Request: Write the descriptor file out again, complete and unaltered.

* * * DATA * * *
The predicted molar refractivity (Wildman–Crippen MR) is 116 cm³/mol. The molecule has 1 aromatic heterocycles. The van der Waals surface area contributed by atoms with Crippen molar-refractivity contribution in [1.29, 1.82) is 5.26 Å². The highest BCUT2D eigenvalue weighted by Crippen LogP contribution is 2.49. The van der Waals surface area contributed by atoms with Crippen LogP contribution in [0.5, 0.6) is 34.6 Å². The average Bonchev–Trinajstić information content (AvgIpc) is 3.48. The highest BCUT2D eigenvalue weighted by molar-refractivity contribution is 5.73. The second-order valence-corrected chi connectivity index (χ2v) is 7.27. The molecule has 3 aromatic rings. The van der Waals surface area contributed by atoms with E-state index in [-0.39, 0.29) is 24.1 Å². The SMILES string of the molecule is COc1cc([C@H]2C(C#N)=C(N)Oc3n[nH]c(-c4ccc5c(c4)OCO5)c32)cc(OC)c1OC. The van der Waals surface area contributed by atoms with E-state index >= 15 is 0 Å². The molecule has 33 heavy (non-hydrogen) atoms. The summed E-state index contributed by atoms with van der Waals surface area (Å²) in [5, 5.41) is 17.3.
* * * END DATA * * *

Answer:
The predicted molar refractivity (Wildman–Crippen MR) is 116 cm³/mol. The molecule has 1 aromatic heterocycles. The van der Waals surface area contributed by atoms with Crippen molar-refractivity contribution in [1.29, 1.82) is 5.26 Å². The highest BCUT2D eigenvalue weighted by Crippen LogP contribution is 2.49. The van der Waals surface area contributed by atoms with Crippen LogP contribution in [0.5, 0.6) is 34.6 Å². The average Bonchev–Trinajstić information content (AvgIpc) is 3.48. The highest BCUT2D eigenvalue weighted by molar-refractivity contribution is 5.73. The second-order valence-corrected chi connectivity index (χ2v) is 7.27. The molecule has 3 aromatic rings. The van der Waals surface area contributed by atoms with E-state index in [-0.39, 0.29) is 24.1 Å². The SMILES string of the molecule is COc1cc([C@H]2C(C#N)=C(N)Oc3n[nH]c(-c4ccc5c(c4)OCO5)c32)cc(OC)c1OC. The van der Waals surface area contributed by atoms with E-state index >= 15 is 0 Å². The molecule has 33 heavy (non-hydrogen) atoms. The summed E-state index contributed by atoms with van der Waals surface area (Å²) in [5, 5.41) is 17.3.